• Yes Nan,Humans are born into a “fallen world” through our Adamic father. The Heavenly Father chose, through Jesus Sacrifice and the work of The Comforter, to give Birth to a whole New Race of people Fathered by Him alone, but contained in our Human Vessels.

  3. Yes Jesus died for the whole world ! Yet individually, each must accept HIS sacrifice for their sin to be able to be one of HIS, He alone gives the ability thru the Holy Spirit and the preaching of HIS WORD from the Bible

    • Well said Melva I agree with you wholeheartedly. John 3: 5 Jesus answered, Verily, verily, I say unto thee, Except a man be born of water and of the Spirit, he cannot enter the kingdom of God.

    • Melva, I quite agree with your statement. We can never be born again by our own good works for the “Heart of man is desperately wicked and who can know it “. Scripture teaches and our Lord states that we are born of this world and as such carry the sin of Adam but as is stated the new birth is from above and is a gift of God. Hence we are changed from earthly to heavenly through our Lord Jesus work on Calvary. Blessed be His name.

    • Thank you (Melva, John, and Colin) for commenting. You mentioned things like “spirit,” “word,” “works,” etc. An important question: What were the concepts that existed in the language and culture of first-century Jews like Jesus and Nicodemus? It can be very helpful to explore such questions when reading. Here is one more quick example from John 3. In both Hebrew and Greek a single word meant “breath,” “wind,” and “spirit.” So in the original text there is no shift from v. 6 (“spirit”) to v. 8 (“wind”) – both verses use the same word (unlike in most English translations).

  4. I can swear on a stack of Bibles that I had never heard of Jesus (even though I sang Jesus loves me). I was not baptized, nor did I attend a religious assembly, yet I believe I was born again at that point in my life. My 1st century question is could the water (emersion) have been “rain” from heaven similar to Exodus 16:4 or Baruch 3:18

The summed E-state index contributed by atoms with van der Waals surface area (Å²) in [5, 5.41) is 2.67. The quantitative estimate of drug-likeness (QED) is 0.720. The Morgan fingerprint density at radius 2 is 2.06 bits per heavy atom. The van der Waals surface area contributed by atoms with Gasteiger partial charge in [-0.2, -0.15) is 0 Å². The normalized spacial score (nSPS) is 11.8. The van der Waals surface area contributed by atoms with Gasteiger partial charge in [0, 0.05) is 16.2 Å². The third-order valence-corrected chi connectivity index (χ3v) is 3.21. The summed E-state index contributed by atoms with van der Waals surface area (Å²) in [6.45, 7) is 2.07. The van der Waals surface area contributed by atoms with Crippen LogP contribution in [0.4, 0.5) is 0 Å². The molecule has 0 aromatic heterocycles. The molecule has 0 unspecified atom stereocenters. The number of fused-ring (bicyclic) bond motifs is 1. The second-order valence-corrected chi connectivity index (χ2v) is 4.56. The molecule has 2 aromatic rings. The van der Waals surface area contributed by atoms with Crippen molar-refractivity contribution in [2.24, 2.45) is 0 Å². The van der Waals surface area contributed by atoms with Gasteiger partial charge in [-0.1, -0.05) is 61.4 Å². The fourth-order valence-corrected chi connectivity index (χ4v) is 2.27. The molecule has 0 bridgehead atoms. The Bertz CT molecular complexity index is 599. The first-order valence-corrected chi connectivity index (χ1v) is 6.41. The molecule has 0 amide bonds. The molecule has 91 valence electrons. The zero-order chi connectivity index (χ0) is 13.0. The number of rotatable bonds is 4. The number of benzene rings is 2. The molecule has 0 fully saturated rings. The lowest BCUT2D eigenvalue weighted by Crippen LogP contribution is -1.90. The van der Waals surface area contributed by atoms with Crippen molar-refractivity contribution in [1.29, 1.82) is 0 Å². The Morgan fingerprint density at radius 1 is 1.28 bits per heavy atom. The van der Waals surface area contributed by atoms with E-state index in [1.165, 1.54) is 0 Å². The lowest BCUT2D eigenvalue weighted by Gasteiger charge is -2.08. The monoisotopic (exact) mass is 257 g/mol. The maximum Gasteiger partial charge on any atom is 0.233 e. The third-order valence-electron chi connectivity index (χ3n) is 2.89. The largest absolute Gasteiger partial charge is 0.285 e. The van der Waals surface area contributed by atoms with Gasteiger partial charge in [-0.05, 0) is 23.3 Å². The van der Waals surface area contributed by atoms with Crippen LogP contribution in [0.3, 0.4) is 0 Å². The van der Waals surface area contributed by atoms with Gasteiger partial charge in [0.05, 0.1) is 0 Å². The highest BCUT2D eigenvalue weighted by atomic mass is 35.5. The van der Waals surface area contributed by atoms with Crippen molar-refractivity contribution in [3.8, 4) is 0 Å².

• Kat, thank you for this comment and question. Water immersion/baptism in the Hebrew Bible and Jewish tradition will require another article or perhaps course – so stay tuned! Related to your question and what I wrote above: Genesis 27:39 speaks of “the dew of heaven from above”; this is one of the places where the Jewish-Greek Septuagint uses the same word as in John 3, ἄνωθεν (anôthen) “from above.” About Baruch – are you sure that is the verse you mean? Or perhaps 3 Baruch 10:8-10?

  5. Thank you for the insight, one question, are you saying that immersion in water is a requisite to salvation under Yeshua’s Grace?

    • Thanks for joining the conversation, Steve! In this article I was only suggesting some aspects of what the phrase “born from above” probably meant in its original first-century Jewish context. However, the issue of water immersion/baptism in the Hebrew Bible and Jewish tradition is indeed related. Please stay tuned for (hopefully) more material to come on that topic!